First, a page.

Archaeological News

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BLOOMINGTON — Archaeologists on Monday uncovered part of the footprint of the 1836 courthouse where Abraham Lincoln often worked as an attorney.

The discovery by archaeologists Floyd Mansberger and Christopher Stratton came about an hour after an excavator started digging on the south side of the McLean County Museum of History. It was the first day of a two- to three-week archaeological search before construction starts on a new entrance into a planned tourism center on the lower level of the history museum.

"They literally found where the courthouse was," said Greg Koos, the museums’ executive director. "They found the corner and now can plot out the exact location. These are the physical remains of an incredibly historical episode in McLean County." Read more.

PRICE — The family of a juvenile responsible with defacing ancient rock art in Nine Mile Canyon has agreed to pay for the damage.

In May, Bureau of Land Management Utah Price Field Office law enforcement officers and archaeological staff investigated citizen-reported damage to the Nine Mile Canyon Pregnant Buffalo rock art panel in Carbon County.

The investigation revealed that two juveniles from the Salt Lake City area had carved their initials and the date into the rock face near the panel over Memorial Day weekend.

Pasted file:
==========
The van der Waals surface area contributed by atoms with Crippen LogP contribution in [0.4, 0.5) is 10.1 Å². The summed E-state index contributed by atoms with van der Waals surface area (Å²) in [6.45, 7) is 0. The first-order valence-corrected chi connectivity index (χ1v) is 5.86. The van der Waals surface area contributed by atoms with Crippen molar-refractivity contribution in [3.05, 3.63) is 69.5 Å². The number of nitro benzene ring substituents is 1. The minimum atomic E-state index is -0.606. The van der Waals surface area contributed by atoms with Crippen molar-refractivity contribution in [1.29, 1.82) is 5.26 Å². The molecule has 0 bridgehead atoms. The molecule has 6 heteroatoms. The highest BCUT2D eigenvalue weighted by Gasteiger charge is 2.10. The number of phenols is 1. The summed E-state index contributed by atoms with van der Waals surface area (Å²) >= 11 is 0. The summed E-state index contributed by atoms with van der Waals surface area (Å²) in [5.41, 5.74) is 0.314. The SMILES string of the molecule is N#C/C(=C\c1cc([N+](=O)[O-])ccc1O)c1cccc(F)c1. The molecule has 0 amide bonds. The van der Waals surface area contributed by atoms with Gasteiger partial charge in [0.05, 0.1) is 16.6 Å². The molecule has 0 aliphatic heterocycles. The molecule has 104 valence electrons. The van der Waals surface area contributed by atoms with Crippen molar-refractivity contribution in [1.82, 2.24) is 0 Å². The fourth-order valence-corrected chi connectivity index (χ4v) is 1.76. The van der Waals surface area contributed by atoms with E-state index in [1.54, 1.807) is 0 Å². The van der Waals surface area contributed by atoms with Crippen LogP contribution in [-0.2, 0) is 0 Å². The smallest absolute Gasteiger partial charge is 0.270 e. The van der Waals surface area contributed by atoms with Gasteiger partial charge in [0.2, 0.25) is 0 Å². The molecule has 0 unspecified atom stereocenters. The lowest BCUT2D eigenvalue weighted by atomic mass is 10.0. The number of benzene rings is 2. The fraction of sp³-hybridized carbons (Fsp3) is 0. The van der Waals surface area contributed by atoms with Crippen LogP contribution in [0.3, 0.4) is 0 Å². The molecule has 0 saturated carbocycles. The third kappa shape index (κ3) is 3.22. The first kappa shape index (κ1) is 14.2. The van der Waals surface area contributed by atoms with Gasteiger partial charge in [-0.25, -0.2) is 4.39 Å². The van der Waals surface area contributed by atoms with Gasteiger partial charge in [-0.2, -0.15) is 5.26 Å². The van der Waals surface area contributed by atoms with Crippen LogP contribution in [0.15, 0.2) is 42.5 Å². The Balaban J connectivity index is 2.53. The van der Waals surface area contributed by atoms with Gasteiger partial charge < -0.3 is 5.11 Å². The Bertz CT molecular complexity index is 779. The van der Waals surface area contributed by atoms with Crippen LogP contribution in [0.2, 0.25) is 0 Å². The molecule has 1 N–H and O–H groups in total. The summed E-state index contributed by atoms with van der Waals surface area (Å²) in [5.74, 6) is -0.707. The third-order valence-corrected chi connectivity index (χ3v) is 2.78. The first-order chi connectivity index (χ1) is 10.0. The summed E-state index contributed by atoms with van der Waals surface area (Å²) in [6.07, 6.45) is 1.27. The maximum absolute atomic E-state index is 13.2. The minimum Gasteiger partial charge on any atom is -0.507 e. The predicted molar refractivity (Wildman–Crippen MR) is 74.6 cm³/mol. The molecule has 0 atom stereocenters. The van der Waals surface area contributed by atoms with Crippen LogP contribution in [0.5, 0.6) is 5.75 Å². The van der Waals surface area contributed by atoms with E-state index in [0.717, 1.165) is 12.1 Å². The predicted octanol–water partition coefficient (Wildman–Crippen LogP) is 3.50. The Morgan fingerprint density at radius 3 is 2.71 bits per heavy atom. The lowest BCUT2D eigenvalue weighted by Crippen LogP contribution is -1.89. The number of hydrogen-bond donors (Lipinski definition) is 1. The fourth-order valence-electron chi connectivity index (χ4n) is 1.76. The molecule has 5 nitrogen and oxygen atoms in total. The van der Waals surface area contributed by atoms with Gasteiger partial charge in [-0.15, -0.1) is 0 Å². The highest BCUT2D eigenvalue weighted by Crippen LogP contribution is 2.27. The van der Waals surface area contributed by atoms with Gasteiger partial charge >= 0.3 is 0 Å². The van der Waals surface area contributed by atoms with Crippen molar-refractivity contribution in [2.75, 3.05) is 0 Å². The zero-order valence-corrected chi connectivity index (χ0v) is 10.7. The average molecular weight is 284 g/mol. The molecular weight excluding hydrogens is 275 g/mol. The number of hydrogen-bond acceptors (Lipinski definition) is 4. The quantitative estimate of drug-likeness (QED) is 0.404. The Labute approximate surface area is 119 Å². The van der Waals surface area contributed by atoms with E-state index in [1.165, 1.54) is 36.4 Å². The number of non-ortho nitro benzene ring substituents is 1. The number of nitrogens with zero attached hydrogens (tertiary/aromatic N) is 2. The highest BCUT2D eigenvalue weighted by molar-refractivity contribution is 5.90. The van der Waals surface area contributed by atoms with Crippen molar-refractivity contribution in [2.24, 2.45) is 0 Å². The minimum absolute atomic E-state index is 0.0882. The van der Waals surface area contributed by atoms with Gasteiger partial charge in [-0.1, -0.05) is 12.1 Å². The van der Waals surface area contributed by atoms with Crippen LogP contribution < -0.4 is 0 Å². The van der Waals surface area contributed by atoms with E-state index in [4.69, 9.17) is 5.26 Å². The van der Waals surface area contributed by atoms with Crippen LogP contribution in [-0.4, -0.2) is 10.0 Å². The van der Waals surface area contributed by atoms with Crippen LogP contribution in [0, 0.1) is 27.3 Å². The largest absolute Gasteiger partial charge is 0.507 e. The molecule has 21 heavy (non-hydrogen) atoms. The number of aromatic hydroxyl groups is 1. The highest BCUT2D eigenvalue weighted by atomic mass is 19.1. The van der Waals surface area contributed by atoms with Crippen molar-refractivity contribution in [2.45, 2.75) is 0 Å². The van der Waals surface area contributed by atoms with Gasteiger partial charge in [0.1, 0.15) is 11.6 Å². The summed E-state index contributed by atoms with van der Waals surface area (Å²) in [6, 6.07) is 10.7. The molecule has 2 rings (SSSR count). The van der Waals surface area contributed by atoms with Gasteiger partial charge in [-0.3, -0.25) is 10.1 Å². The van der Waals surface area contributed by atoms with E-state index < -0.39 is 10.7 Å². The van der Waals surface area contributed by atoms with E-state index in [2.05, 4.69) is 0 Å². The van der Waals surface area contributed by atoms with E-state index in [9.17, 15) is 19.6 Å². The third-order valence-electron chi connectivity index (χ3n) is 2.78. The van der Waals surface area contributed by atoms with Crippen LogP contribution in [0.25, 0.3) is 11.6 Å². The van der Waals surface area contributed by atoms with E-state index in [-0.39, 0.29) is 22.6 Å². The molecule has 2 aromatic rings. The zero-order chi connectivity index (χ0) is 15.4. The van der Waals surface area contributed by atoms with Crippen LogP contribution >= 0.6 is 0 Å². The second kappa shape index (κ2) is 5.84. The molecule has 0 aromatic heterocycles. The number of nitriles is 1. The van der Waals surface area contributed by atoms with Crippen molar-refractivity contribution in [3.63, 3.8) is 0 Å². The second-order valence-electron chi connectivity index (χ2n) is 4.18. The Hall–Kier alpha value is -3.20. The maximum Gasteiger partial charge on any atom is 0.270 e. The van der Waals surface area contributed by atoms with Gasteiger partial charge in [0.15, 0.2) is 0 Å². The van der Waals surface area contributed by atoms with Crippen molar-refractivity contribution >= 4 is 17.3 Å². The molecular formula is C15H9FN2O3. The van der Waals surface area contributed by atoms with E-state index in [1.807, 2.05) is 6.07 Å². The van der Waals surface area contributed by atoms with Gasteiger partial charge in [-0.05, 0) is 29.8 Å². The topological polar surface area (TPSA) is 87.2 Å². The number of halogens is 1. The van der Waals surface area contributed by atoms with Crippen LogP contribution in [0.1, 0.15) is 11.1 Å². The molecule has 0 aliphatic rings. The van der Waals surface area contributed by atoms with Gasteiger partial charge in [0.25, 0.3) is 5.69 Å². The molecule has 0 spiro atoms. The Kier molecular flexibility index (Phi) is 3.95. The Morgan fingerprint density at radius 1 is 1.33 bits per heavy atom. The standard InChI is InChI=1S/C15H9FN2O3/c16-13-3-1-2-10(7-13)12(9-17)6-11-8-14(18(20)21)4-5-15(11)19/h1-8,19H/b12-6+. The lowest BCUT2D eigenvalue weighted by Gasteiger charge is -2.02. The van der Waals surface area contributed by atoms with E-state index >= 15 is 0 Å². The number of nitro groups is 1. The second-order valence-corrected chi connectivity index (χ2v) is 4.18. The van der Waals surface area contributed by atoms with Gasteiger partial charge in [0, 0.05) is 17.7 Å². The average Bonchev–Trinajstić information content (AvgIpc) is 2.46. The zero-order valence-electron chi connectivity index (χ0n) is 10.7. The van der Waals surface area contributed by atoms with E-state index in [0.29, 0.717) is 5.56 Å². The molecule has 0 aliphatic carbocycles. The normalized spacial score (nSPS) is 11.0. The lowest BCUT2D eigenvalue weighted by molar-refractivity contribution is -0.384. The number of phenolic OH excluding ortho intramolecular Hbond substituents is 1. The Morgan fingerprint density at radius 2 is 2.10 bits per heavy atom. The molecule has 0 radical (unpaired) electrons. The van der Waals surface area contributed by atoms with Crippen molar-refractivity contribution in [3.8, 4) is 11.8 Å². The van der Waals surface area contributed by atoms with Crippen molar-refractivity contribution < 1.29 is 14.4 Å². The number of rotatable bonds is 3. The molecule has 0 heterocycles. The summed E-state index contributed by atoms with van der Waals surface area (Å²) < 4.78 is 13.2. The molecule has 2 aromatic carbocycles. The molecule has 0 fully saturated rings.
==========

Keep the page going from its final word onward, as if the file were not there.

After careful examination and analysis, the BLM assessed the damage and identified specific mitigation measures. BLM archaeologists estimated that restoration and repair efforts would cost approximately $1,500. Read more.

THE image of our Neolithic ancestors as simple souls carving out a primitive existence has been dispelled.

A groundbreaking excavation of a 5,000-year-old temple complex in Orkney has uncovered evidence to suggest that prehistoric people were a great deal more sophisticated than previously thought.

The archaeological dig at the Ness of Brodgar, which is still in its early stages, has already thrown up discoveries that archaeologists say will force us to re-evaluate our understanding of how our ancestors lived.

The picture that has emerged so far points to a complex and capable society that displayed impeccable workmanship and created an integrated landscape. Read more.

The discovery of stone tools dating back one million years in Spain’s Cuenca province sheds new light on the origins of humankind, researchers say.

The tools were left behind by the first humans who settled in the Iberian Peninsula, archaeologists Santiago David Domínguez and Míchel Muñoz told Spanish news agency Europa Press.

Most of the pieces discovered were hewn pieces of extremely hard quartzite known as ‘choppers’‏, which were used to cut wood and meat by prehistoric humans including Homo Ergaster and Homo Antecessor. Read more.

A SEAL used to decorate wax as it secured medieval letters has been discovered in the first week of an archaeological dig.